Preparing for a multiple birth
How will you know you’re carrying more than one baby?
The only way to be sure is to identify two separate heartbeats. They can be detected by abdominal ultrasound in your third month or by vaginal ultrasound as early as six weeks. Other tests can also identify twins: for example, Doppler heartbeat count, elevated hCG levels, an abnormal AFT test and measuring larger for gestational age. All of these tests are performed by a doctor.
What can you expect?
Your due date could be earlier. Twins often are born prematurely because their combined weight may speed the onset of labour. Most likely you will deliver your twins at 38 weeks, contrary to mothers with single babies who deliver at 40 weeks.
Having twins? Know the risks
It’s always good to know what you’re in for with any pregnancy so you can be well prepared for what lies ahead. Some of the risks involved with a multiple pregnancy may include:
- A greater chance of early labour, your babies may be born prematurely. Premature babies can be more vulnerable. However, advancements in medical sciences have increased their chances of better health and survival.
- You may be likely to experience more physical changes and feel more tired and uncomfortable. Try to stay calm and build up your strength.
- There may also be some medical conditions that you may be at risk of also while pregnant with twins. You should consult your doctor to discuss any of these risks as they will vary for each mum and it’s important you know what’s relevant to your pregnancy.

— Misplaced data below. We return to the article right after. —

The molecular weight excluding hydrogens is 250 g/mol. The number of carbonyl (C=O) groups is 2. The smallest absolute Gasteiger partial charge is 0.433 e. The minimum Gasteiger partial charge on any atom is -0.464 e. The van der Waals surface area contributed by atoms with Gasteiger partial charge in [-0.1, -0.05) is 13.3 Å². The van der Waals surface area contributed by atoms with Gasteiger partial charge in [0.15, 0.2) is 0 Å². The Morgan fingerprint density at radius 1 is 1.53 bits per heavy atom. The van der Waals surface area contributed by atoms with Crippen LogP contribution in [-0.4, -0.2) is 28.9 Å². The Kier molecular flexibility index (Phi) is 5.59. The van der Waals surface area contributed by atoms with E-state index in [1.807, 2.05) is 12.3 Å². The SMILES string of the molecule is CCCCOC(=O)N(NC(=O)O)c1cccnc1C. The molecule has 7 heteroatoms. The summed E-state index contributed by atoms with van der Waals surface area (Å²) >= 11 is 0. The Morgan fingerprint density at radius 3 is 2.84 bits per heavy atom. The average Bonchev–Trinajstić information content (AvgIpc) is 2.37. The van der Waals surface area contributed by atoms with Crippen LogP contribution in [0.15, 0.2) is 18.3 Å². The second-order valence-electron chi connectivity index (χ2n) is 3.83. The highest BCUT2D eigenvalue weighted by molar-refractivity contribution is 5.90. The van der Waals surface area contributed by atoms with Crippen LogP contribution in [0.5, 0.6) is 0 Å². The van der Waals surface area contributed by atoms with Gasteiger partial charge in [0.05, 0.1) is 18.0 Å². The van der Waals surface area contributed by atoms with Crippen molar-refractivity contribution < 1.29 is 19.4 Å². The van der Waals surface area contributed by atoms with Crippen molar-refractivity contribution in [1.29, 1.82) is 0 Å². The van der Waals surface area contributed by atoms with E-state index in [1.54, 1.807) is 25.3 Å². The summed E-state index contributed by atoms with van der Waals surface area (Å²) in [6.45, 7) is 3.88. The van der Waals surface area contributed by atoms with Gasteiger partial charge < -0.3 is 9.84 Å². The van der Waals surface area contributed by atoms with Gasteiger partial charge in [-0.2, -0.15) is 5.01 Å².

Tap into a twins network: Being mother to twins is a big job. Talking with mothers of other twins can help – they’ll understand the challenges of carrying more than one baby and can give you valuable advice when your babies are born. Try joining an online community.
First of all, don’t worry yourself over what ‘may’ happen – consult your doctor if you have any concerns. Be a pro-active mum-to-be:
- Get your compulsory prenatal and antenatal tests done on time, as it’s only these tests that can tell you effectively if you or your babies are at risk.
- Meet your doctor regularly so your condition is closely monitored. Don’t miss your appointments.
- Eat a healthy balanced diet rich in proteins, folic acid, calcium, iron, iodine and essential fatty acids.
- Exercise moderately. The larger bulge in you tummy must not stop you from going for your regular walks and exercise routines, though you should consult your doctor before varying your physical activity.
- Stay as calm and cheerful as possible. Retain energy, because your little ones are going to demand a lot from you